As the UK looks to the future with its carbon emissions targets, it is vital that new and innovative technologies are deployed to speed up the transition and to provide better solutions to our energy needs. Hydrogen is one such technology, and it will transform the way the UK considers its power system. 

Debate around hydrogen often becomes muddled in discussions of grey, green and blue. For Statkraft the answer to this question is simple. As a renewable energy company, we will only be working with green hydrogen; 100% emission-free.     

With world-leading industry expertise, natural resources and infrastructure, the UK is in prime position to deliver green hydrogen. As the cleanest possible hydrogen technology, green should be prioritised above production methods that rely on fossil fuels, like blue hydrogen.  

While Statkraft expects that there will be a period when blue hydrogen will be needed, to supply demand in the short-term when the market takes off, this must not slow the UK’s transition to green hydrogen. It is essential that UK Government does not lock-in CfDs and subsidies for blue hydrogen, as this will only prolong the extraction of fossil fuels – undermining the UK’s ambitions for net zero.   

The incredible potential of green hydrogen to cleanly and sustainably decarbonise the UK’s transport networks and industries, through co-located projects pioneered by Statkraft, using renewable energy, cannot be overstated. By 2050 Statkraft’s LES expects that over 20% of Europe’s power demand will come from green hydrogen, so the time to act is now.  

With over a century’s experience in renewable energy generation and expertise from successful projects in Norway, we are now preparing to offer green hydrogen in the UK. Statkraft is developing a long-term hydrogen strategy and is already identifying sites across the UK. Our early projects aim to combine electrolysers with wind and solar farms, connected directly to operations and industry that will use the green hydrogen generated.

Statkraft’s vision for Britain 

Statkraft strongly supports the UK’s commitment to meeting its ambitious net zero targets and expects to deploy a minimum of 600MW of wind and solar capacity in the UK by 2025, then accelerating further to help meet the UK’s goals. Worldwide, Statkraft plans to develop 8 GW of wind and solar by 2025, building on the expertise which will help us to support the UK’s ambitions.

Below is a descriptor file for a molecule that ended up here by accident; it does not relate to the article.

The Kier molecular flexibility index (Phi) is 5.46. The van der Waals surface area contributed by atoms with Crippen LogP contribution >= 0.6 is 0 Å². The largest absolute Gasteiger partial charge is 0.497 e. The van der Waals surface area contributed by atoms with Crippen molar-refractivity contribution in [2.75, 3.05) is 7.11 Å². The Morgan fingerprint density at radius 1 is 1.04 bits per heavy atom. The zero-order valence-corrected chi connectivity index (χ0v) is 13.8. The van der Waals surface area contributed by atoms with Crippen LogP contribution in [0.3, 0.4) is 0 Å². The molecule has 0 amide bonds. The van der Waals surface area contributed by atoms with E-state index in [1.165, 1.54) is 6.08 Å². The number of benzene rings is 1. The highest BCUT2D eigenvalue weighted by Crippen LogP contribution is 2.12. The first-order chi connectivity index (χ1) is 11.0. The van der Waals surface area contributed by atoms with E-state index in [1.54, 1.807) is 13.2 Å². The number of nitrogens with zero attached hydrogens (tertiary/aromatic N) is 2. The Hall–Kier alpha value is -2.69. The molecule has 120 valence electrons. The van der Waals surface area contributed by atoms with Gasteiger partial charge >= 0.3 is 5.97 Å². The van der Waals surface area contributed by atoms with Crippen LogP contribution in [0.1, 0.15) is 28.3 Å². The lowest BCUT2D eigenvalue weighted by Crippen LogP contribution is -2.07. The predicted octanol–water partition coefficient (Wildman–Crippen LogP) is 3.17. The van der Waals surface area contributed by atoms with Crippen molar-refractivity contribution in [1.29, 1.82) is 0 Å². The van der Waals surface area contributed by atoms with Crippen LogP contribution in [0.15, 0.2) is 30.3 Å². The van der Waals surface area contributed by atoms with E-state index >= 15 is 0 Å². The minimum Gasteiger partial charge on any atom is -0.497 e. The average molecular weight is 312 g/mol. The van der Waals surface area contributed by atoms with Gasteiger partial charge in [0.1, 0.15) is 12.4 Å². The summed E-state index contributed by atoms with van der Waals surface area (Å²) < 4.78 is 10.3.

Ensuring the security of our energy supply as we transition to renewables is critical and Statkraft is committed to pioneering synchronous technology through our Greener Grid ParksTM, to ensure that the UK’s energy supply remains flexible and stable, whilst ending reliance on fossil fuels. This effort is vital in supporting NGESO’s efforts to prepare the UK’s grid for renewable electricity by 2025.  

To meet the UK’s net zero goals, it is essential that the UK Government lifts the barriers to greater deployment of onshore renewables and commits to prioritise green hydrogen. From regular CfD auctions and grid modernisation to lifting the limits on onshore wind deployment and the expedition of planning approval, there is still much to be done. While global efforts to halt climate change saw record deployment of wind and solar in 2020, we still need to install twice as much every year to limit global warming to two degrees, setting a high benchmark for future ambition. 

Global leaders must take bold action – at COP26 and beyond – to ensure not only the UK but every region is able to deliver a truly net zero future. This will take joint action and commitment to green technologies, improved processes across development and a truly modern, well-functioning power market with effective carbon pricing, says David Flood, Managing Director of Statkraft UK.